Some Very Big Waterfalls
Trip Start Oct 29, 2011
48Trip End Jun 01, 2012
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So I got a flight from Sao Paulo down to Foz do Iguasu. This is a small town on the Brazillian side of the Iguasu Falls. Once I arrived I decided to embrace my new backpacker status (the kit bag has rucksack straps as well so I do fit the criteria - those lovely people at the North Face think of everything). So I found the bus stop at the airport and got a local bus into town. Whilst I was on the bus I was feeling very proud because not only was I being a proper gringo in getting he bus but I was also saving the planet at the same time (Debbie you must be so proud - can I now join Ecoclub please). However, whilst in my state of self-congratulation I then realised that I didn't actually have the faintest idea where the hostel was in relation to where the bus was going
Well you thought wrong there Liz !!! Carrying a kit bag of 23Kg and a day bag with the camera, laptop etc in 30 degrees heat is just not that easy. There is a very good reason why God invented the taxi - it's so 35 year old wannabe backpackers with more stuff than sense can get from the airport to a hostel without nearly killing themselves. This was up there with the last hour of he ascent up Cotapaxi.
So am in the backpackers hostel and it's full of young people - really am feeling my age now. In the bar last night they were playing Barbie Girl and Saturday Night by Whigfield - even I found it a bit too cheesy. Nobody else seemed to mind. Actually they were only little whipper snappers when they were released (1997 and 1994 incidently).
Strange place Foz do Iguasu. It is the nearest settlement in Brazil to one of the most stunning natural features in the world and the town doesn't seem to be making any attempt to cash in or to actually acknowledge their existence
So onto the falls themselves. The Iguasu/Iguazu Falls divide the waterway into the Upper and Lower Iguasu/Iguazu River. The northern bank of the falls is in the Brazilian State of Parana while the southern bank sits in the Argentinean Province of Misiones (Hence the two forms of the name). The falls themselves actually consist of over 270 separate falls that stretch for more than one and a half miles. Most of the individual waterfalls are about 200 feet in height. The most famous of them all is known as The Devil's Throat which is a U-shaped waterfall that is almost 500 feet across and well over 2,000 feet in length.
The first European explorer to find Iguazu Falls was Alvar Nunez Cabeza de Vaca, a Spanish Conquistador, who came upon them in 1541. The falls went mostly unvisited after that (probably due to the pants town - they arrived here, took one look and headed off back home) until being rediscovered once again in the late nineteenth century (They'd got a McDonalds by this point). The name Iguasu comes from a local Indian language and roughly translates as "Big Water" (well it does what it says on the tin).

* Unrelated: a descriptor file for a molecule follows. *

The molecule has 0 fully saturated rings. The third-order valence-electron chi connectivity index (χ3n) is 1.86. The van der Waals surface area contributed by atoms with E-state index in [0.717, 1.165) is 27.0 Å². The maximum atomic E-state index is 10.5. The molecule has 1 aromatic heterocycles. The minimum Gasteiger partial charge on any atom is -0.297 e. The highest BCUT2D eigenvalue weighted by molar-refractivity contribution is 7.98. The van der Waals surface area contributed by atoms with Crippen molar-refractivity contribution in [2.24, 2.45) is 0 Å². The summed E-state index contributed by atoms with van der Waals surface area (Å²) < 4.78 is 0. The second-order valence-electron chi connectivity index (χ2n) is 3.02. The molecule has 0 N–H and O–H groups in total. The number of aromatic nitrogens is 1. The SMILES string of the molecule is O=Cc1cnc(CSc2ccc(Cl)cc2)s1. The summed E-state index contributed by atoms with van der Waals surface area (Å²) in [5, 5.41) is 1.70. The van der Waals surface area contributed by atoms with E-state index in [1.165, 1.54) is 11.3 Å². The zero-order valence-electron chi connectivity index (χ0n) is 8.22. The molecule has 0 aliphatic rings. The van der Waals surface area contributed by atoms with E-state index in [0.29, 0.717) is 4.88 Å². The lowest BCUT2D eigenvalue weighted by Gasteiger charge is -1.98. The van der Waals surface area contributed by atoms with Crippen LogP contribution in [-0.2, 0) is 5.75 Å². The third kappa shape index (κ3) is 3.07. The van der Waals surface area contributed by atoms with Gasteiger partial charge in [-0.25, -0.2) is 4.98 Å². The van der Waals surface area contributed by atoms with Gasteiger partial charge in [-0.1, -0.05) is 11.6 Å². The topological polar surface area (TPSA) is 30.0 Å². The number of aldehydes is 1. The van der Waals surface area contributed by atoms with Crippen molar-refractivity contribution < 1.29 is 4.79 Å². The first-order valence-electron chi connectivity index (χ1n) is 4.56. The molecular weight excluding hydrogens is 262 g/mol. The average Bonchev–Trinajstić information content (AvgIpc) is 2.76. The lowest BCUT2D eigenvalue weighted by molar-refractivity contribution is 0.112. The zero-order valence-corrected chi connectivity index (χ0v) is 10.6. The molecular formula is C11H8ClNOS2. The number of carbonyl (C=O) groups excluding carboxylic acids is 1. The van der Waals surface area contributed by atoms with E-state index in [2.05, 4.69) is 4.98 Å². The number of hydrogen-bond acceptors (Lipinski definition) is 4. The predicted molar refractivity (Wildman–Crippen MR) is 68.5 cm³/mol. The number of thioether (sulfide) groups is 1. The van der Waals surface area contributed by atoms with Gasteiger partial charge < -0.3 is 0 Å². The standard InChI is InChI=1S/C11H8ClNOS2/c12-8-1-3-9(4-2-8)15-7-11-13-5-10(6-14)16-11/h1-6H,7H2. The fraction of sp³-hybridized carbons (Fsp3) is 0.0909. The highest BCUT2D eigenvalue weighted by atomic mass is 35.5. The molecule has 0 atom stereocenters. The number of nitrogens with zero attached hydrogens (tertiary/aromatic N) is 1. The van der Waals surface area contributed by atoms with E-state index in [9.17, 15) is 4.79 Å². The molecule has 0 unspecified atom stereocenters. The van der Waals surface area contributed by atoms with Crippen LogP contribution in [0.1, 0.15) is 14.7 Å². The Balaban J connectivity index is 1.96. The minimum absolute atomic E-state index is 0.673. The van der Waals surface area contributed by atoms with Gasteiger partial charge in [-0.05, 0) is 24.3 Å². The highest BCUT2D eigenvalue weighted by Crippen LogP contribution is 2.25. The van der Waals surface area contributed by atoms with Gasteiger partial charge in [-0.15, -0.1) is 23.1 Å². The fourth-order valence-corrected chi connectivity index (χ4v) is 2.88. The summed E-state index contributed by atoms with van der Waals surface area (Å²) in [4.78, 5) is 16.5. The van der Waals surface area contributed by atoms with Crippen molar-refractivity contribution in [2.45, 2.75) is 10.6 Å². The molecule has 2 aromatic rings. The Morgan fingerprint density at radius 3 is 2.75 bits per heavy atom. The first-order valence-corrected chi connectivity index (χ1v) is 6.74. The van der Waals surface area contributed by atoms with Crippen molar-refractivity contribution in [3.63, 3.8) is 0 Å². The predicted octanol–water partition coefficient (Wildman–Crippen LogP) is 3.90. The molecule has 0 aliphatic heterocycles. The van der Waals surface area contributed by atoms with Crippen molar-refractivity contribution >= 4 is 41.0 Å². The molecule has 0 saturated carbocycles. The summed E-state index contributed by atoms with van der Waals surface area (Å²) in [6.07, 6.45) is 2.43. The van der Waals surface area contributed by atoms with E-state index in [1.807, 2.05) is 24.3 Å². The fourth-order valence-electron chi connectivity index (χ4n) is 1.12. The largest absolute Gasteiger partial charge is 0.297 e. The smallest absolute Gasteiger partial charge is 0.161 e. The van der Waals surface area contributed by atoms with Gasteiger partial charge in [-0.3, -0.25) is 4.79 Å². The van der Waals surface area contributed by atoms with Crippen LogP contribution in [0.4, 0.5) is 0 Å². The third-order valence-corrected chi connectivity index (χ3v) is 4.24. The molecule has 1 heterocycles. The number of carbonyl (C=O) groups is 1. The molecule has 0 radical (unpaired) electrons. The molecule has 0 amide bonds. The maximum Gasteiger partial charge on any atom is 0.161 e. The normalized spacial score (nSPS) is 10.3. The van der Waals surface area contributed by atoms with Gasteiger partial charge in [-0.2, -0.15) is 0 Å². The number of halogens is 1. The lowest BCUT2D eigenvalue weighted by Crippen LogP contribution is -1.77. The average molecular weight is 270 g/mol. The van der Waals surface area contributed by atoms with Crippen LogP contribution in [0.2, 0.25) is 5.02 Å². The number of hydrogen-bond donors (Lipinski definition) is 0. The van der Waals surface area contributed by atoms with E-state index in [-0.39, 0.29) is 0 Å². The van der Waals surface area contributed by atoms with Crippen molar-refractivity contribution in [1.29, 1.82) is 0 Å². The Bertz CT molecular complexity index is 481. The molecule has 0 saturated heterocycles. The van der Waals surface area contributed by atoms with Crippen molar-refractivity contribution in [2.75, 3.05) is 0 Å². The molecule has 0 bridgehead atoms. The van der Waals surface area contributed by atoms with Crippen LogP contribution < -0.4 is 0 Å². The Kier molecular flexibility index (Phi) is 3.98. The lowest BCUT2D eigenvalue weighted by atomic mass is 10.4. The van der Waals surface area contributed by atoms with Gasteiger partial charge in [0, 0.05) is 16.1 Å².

And they are just something else - one of the most beautiful things I have ever had the privilege to see. I have a bit of a thing about waterfalls and in the last few years I have been Gulfoss in Iceland, Niagara Falls (Canada/USA) and Victoria Falls (Zambia/Zimbabwe)
So how they were formed - (Cez, Pip, Benedicte and Andrew - I might use this for my later project!!). First of all here's the geographical bit- The Iguaz˙ River runs over a plateau that was formed by volcanic activity during the Mesozic Era more than 135 million years ago. The falls was formed about 200,000 years ago when a shift in a geological fault transformed the mouth of
the Iguaz˙ River into a crescent shaped cliff.
Since then the falls have constantly been changing in shape due to the consequent erosion of
the plateau by the Iguaz˙ River. This plateau that makes the top of the falls consists of many interleaved layers of sandstone and basalt. The upper layer is the hard basalt and the layer underneath is the softer sandstone. The weaker bottom layer erodes before the upper layer, causing the top layer to fall off the top of the falls in large sheets of rock and creates a deep plunge pool underneath
The other explanation and an equally plausible one at that - is that legend has it that a god (not sure which one, but he must have been very important) planned to marry a beautiful woman named NaipÝ. However, she wasn't going along with all of this and fled with her mortal lover Tarobß in a canoe. In rage the god sliced the Iguasu river, creating the waterfalls and condemned the lovers to an eternal fall, and hence created the waterfalls we see today. So the moral of the story is, boys and girls - if you are going to run off with your lover and not marry the god bloke - take the bus (actually on second thoughts - take a taxi), not a canoe.
I also made a bit of a video of the falls. Borrowed a helicopter, then shot a bit of film (well used a bit of memory card), got the London Symphony Orchestra to do the music in the background, got my friend Dave to narrate it (he's got a more professional voice than mine and his brother is actually Father Christmas) and then put it onto youtube for you
So on Wednesday I did a tour of the Brazillian side - which gives an excellent in troduction to the falls and a great panorama of the falls. The only problem was that it was full of very annoying tour groups who are incapable of taking a quick photo of the falls and then moving on to let someone else see. No, instead they needed to make sure that they and several others are always in the photo and that they can be as completely inconsiderate as you possibly can. So after about 10 minutes of getting annoyed at this I took a different tack and made it my strategy to get the way of as many people's lovely photos as possible. There may not be many photos of me and the falls in this blog but there are a lot of other people who were there at the same time as me with me in their's !!!